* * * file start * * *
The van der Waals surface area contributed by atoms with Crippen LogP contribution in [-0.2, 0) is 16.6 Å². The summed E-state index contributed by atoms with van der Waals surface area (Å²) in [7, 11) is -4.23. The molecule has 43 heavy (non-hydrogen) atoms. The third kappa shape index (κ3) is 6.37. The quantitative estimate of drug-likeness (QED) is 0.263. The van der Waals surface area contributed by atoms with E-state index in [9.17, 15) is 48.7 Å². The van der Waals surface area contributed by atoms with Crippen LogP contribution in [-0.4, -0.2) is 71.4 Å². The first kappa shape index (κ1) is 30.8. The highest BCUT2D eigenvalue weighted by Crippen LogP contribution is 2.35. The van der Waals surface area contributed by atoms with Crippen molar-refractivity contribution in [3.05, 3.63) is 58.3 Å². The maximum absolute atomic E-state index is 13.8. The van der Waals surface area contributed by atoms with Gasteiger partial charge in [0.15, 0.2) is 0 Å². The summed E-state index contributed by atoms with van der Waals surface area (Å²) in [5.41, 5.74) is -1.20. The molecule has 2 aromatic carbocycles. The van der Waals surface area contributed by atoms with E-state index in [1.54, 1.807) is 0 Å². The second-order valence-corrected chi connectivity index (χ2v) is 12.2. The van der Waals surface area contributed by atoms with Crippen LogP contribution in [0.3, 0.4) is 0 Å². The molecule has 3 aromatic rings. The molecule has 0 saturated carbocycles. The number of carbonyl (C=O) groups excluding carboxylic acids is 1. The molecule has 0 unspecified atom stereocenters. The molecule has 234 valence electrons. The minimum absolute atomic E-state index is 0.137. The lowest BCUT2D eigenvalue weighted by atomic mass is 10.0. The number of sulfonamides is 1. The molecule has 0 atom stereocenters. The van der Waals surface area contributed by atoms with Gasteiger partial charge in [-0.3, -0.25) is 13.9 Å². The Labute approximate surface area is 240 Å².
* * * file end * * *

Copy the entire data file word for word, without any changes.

The van der Waals surface area contributed by atoms with Crippen LogP contribution in [-0.2, 0) is 16.6 Å². The summed E-state index contributed by atoms with van der Waals surface area (Å²) in [7, 11) is -4.23. The molecule has 43 heavy (non-hydrogen) atoms. The third kappa shape index (κ3) is 6.37. The quantitative estimate of drug-likeness (QED) is 0.263. The van der Waals surface area contributed by atoms with E-state index in [9.17, 15) is 48.7 Å². The van der Waals surface area contributed by atoms with Crippen LogP contribution in [-0.4, -0.2) is 71.4 Å². The first kappa shape index (κ1) is 30.8. The highest BCUT2D eigenvalue weighted by Crippen LogP contribution is 2.35. The van der Waals surface area contributed by atoms with Crippen molar-refractivity contribution in [3.05, 3.63) is 58.3 Å². The maximum absolute atomic E-state index is 13.8. The van der Waals surface area contributed by atoms with Gasteiger partial charge in [0.15, 0.2) is 0 Å². The summed E-state index contributed by atoms with van der Waals surface area (Å²) in [5.41, 5.74) is -1.20. The molecule has 2 aromatic carbocycles. The van der Waals surface area contributed by atoms with E-state index in [1.54, 1.807) is 0 Å². The second-order valence-corrected chi connectivity index (χ2v) is 12.2. The van der Waals surface area contributed by atoms with Crippen LogP contribution in [0.3, 0.4) is 0 Å². The molecule has 3 aromatic rings. The molecule has 0 saturated carbocycles. The number of carbonyl (C=O) groups excluding carboxylic acids is 1. The molecule has 0 unspecified atom stereocenters. The molecule has 234 valence electrons. The minimum absolute atomic E-state index is 0.137. The lowest BCUT2D eigenvalue weighted by atomic mass is 10.0. The number of sulfonamides is 1. The molecule has 0 atom stereocenters. The van der Waals surface area contributed by atoms with Gasteiger partial charge in [-0.3, -0.25) is 13.9 Å². The Labute approximate surface area is 240 Å².